15 | Poffertjes

Poffertjes are a traditional Dutch treat. They are made of batter comprising of buckwheat flour and yeast, they look like mini pancakes but fluffier. They are typically served with a lump of butter and powdered sugar, readily available at restaurants and pancake house across Amsterdam. For best experience of fresh, hot buttery poffertjes, try them from a street market vendor during winter.


16 | Speculaas

If you are visiting Amsterdam in December, buy some freshly baked speculaas which are exceptionally popular among the Dutch during the festive period of Sinterklaasavond, the main gift-giving celebration in Netherlands. Speculaas are delicious, containing the aromatic festive spices of cinnamon, cloves and nutmeg, mixed with butter, flour and sugar into speculaas batter, then baked for their distinctive texture.


17 | Oliebollen | Food in Amsterdam

Oliebollen literally means ‘oil balls’ and is a traditional Dutch treat. They are deep fried sweet dumplings, sometimes containing fruit pieces, and dusted in powdered sugar, with taste similar to donuts. These small dumplings of wonder are usually served on New Year’s Eve. It is also a popular treat for Dutch families and are made at home during the winter months. You can buy them from the dozens of pop-up mobile vendors at the markets in Amsterdam during the holiday season.

The dough is made from flour, yeast, some salt, eggs, milk and baking powder.


18 | Boterkoek | Dutch Food

Food in Amsterdam | Boterkoek
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The Boterkoek/butter cake is an all-time favourite of the Dutch. It is dense, buttery and sweet. Contains hardly anything else except for butter, sugar and flour. Vanilla and lemon zest is added for light flavour. Available in all good patisseries across Amsterdam – Patisserie Holtkamp in Amsterdam is a great place to try.


19 | Spekkoek | Dutch Food

Spekkoek is the delicious legacy of the former Dutch East Indies. A layered spiced cake, originated from Indonesia is a harmonious blend of Eastern and Western traditions that has found a top spot in Dutch cuisines. The firm textured cake is painstakingly layered, baked and brushed. Spekkoek is incredibly rich, made with flour, plenty of butter, yolk and spiced with cardamon, cinnamon, cloves, nutmeg and star-anise.

In Indonesia, Spekkoek is served as a holiday treat or as gifts during local festivities. In the Netherlands, you will find Spekkoek is a dessert served in rijsttafel.


Soups and Dishes | Food in Amsterdam

20 | Erwtensoep/Snert

Erwtensoep or Snert is the Dutch version of pea soup. Rich, thick green stew of split peas, pork, celery, onions and leeks is heartwarmingly delicious and a favourite during the winter months.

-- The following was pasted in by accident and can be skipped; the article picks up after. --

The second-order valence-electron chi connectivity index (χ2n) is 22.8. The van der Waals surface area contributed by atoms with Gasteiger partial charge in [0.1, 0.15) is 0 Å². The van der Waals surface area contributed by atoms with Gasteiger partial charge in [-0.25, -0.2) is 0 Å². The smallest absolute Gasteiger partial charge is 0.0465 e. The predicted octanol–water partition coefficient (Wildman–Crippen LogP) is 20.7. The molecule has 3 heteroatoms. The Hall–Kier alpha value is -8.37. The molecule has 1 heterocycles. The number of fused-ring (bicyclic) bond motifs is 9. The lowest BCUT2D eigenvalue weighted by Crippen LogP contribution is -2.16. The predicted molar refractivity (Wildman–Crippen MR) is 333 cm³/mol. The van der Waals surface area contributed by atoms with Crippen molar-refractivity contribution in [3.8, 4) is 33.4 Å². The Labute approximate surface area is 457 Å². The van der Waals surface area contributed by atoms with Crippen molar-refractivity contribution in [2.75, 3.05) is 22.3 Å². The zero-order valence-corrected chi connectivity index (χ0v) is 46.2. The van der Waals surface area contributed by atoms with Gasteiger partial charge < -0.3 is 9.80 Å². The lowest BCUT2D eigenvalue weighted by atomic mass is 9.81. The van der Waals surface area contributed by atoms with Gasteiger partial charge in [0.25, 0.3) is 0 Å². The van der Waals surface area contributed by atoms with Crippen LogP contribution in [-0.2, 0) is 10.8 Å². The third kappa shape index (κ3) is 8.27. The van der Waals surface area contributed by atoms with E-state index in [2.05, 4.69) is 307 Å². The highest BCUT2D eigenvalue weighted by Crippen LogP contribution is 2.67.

Snert is traditionally eaten with slices of ‘rookworst‘ (smoked sausages) and rye bread. A good bowl of snert is best eaten the next day when flavours are all well-blended and the soup itself is so thick that a soup-spoon will stand vertical when placed in it!

Widely consumed across Netherlands, you will find street vendors in Amsterdam serving this delicious soup to ice-skaters on the frozen canals.


21 | Stamppot | Dutch Food

Stamppot is an old-style traditional dish and the ultimate in Dutch comfort food. The dish is similar to bubble-and-squeak in England and traditionally consists of mashed potatoes, kale, onions, carrots and sauerkraut.

Stamppot is a winter-dish and enjoyed best with rookworst. Many restaurants in Amsterdam have this dish on their menu throughout the year.


22 | Rookworst | Dutch Food

Rookworst is a popular Dutch smoked sausage and mostly eaten with ‘stamppot’ and an ingredient in ‘snert’. It is comparable to a hotdog and best eaten in a roll with onions and mustard. Widely available in supermarkets and hotdog street vendors.


23 | Surinamese Roti | Food in Amsterdam

food in Amsterdam
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The one thing that you must absolutely try in a Surinamese dish is the ‘roti’. Roti is a flatbread and is the main part of a Surinamese dish, accompanied by several other components such as spicy curry, potatoes, beans and boiled eggs.

Surinamese restaurants as well as take-out joints in Amsterdam serve ‘roti’ accompanied by ‘sambal’, a super spicy condiment made from crushed chillies with a touch of salt.

Surinamese cuisine is part of Amsterdam’s heritage due to the Dutch colonialism and it is well worth exploring by a visit to a Surinamese restaurant or by being part of food tour in Amsterdam.

Read: 10 Best Typical Surinamese Cuisine in Amsterdam


24 | Enjoy a Rijsttafel | Food in Amsterdam

rijsttafel | food in Amsterdam
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Amsterdam has a strong Indonesian influence and the food scene is ever so present throughout the city. No culinary experience in Amsterdam is ever complete without a visit to an Indonesian restaurant.

Rijsttafel (rice table) is an authentic Indish-Dutch experience where a large meal is served in an Indonesian restaurant. The meal features a medley of small dishes like egg rolls, satay, pickles, vegetables alongside a variety of rice dishes from all over the Indonesian islands. Rijsttafel was developed during the colonial era, giving the colonials a taste of Indonesian food from across the islands.



Practical Tips when Visiting Amsterdam

Plan ahead…

1 | Travelling to Amsterdam/Schiphol Airport by Air?